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Elderberry jelly

Carlton Boyce / 27 October 2015

For a lighter and more delicate alternative to jam, try this easy recipe for delicious elderberry jelly.

Elderberry jelly
Elderberry jelly

Cooking time

40 minutes


2-3 jars


  • 1kg elderberries 
  • 1kg jam sugar (this varies depending on the amount of juice you get from the berries) 
  • 1 tbs of lemon juice


The trees are groaning under the weight of fruit this year, leaving us with plenty to turn into a variety of delicious jams. And yet, while I’m a huge fan of a meaty, fruity jam sometimes I want something lighter, something more delicate, something a bit more unusual - and elderberry jelly fits that bill beautifully. It’s ultra-seasonal and I think it encompasses the autumnal smells and flavours better than just about any other fruit.

Collecting the elderberries is a lovely job too and an hour or so should leave you with a couple of buckets or trugs full, which will be more than enough to make half-a-dozen jars of jelly once you’ve stripped away the leaves and stalks.

1. Sterilize the jars. Place clean, empty jars on a baking sheet or roasting tin. Carefully place in a hot oven (130°C Oor 275°F) for twenty minutes. After twenty minutes, turn the oven off and leave them to cool.

2. Now strip the elderberries from their stalks. This is easily accomplished using a table fork, but it is still a long-winded job. You will also find yourself firing stray elderberries all over the place so I’d recommend either doing it in a room with an easily mopped floor where the juice won’t stain or outside where it won’t matter. Either way, don’t worry if you miss the odd bit of stalk as you’ll be straining the pulp later.

3. Pop the elderberries into a saucepan and add 100ml of water. Boil the elderberries until all the juice is released. It doesn’t hurt to mash the hot pulp gently with a potato masher too to help get the juices flowing but be careful not to splash yourself.

4. After ten minutes or so take it off the heat and leave it to cool for 15 minutes before straining the juice through a sieve or colander lined with a square of muslin; some older recipes call for it to be strained overnight but I’ve never found that’s necessary. Please don’t be tempted to squeeze the pulp to speed things up. If you do you’ll just end up with cloudy jelly!

5. Measure the elderberry juice and add the same amount of jam sugar. Elderberries don’t have pectin in them, so you need the jam sugar – which has pectin added - to get it to set. You’ll also need to add a tablespoon of lemon juice per half-litre of juice, which again is there to help the setting.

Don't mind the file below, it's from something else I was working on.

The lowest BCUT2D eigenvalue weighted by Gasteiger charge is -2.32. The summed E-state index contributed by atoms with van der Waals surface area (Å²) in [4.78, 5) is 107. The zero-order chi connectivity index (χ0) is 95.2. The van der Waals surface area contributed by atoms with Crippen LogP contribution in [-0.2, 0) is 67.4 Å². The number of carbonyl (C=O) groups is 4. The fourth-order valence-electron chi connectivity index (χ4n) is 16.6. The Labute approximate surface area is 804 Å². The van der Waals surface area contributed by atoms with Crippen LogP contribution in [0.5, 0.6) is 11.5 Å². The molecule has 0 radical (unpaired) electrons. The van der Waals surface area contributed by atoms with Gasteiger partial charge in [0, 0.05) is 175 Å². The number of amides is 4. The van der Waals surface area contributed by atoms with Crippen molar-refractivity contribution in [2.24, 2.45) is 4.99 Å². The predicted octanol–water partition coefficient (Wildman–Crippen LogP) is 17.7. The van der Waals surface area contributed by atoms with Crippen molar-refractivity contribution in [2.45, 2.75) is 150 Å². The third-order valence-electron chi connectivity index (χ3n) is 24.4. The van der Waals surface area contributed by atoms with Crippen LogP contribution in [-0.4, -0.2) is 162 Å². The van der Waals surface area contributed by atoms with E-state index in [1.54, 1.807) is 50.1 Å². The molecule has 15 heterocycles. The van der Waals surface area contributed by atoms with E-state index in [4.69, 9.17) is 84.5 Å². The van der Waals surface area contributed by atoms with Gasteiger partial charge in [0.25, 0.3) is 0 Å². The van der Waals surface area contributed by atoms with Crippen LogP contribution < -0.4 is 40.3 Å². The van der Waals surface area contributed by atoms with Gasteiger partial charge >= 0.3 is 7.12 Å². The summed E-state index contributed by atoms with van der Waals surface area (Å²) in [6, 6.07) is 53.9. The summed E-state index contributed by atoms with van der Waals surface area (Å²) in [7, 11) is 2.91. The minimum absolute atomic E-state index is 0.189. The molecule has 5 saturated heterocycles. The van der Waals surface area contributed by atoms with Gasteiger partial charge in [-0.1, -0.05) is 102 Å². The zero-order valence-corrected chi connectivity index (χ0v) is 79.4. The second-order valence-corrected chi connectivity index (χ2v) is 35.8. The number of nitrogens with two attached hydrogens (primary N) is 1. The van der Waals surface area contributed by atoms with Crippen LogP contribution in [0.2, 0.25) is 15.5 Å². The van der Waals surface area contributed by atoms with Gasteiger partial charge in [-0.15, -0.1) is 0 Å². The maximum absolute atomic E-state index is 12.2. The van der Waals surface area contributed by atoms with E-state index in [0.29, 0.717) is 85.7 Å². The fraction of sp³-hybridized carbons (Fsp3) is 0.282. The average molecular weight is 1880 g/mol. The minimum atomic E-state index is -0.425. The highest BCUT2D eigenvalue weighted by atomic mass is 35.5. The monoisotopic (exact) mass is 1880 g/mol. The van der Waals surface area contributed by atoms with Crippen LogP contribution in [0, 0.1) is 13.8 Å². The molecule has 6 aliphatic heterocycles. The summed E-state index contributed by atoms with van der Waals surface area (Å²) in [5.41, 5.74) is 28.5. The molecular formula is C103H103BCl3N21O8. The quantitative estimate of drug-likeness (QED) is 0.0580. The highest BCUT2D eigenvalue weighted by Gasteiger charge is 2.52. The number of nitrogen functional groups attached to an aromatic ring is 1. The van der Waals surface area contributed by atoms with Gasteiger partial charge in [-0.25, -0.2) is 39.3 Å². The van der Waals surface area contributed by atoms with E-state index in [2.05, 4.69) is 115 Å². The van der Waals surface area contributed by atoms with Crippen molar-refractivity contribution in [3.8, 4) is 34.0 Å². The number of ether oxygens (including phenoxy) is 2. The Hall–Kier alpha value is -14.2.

6. Now boil gently in a large saucepan stirring constantly until the sugar has dissolved. Once it has you can turn the heat right up and boil the saucepan furiously for ten minutes. After ten minutes you can ladle it into sterilised jars and seal. You’ll know if you’ve got a good seal if the dimple on the lid inverts itself as the internal pressure reduces as it cools.

7. The set will be quite soft and will look quite liquid, even when it is at room temperature. This is quite normal; the jars can be stored at room temperature before they are opened but are best stored in the fridge before use when the contents will firm up into the most delicious and delicate fruit jelly you’ve ever had!

Natural pectin

If you want to keep things more natural you could add a few quartered crab apples, which would add sufficient pectin to enable you to use normal granulated white sugar instead of jam sugar.

Elderberry cordial

If you’d rather make a delicious elderberry cordial instead of jars of jelly, just add 750g of sugar per 1kg of juice. Simmer to dissolve the sugar, stirring all the time. Once it has dissolved, let it cool and bottle. It’ll keep in the fridge for about three months. Serve diluted with still or sparkling water, or top cold lager, bitter or cider with a dash for an autumnal twist to your evening drink!


The opinions expressed are those of the author and are not held by Saga unless specifically stated. The material is for general information only and does not constitute investment, tax, legal, medical or other form of advice. You should not rely on this information to make (or refrain from making) any decisions. Always obtain independent, professional advice for your own particular situation.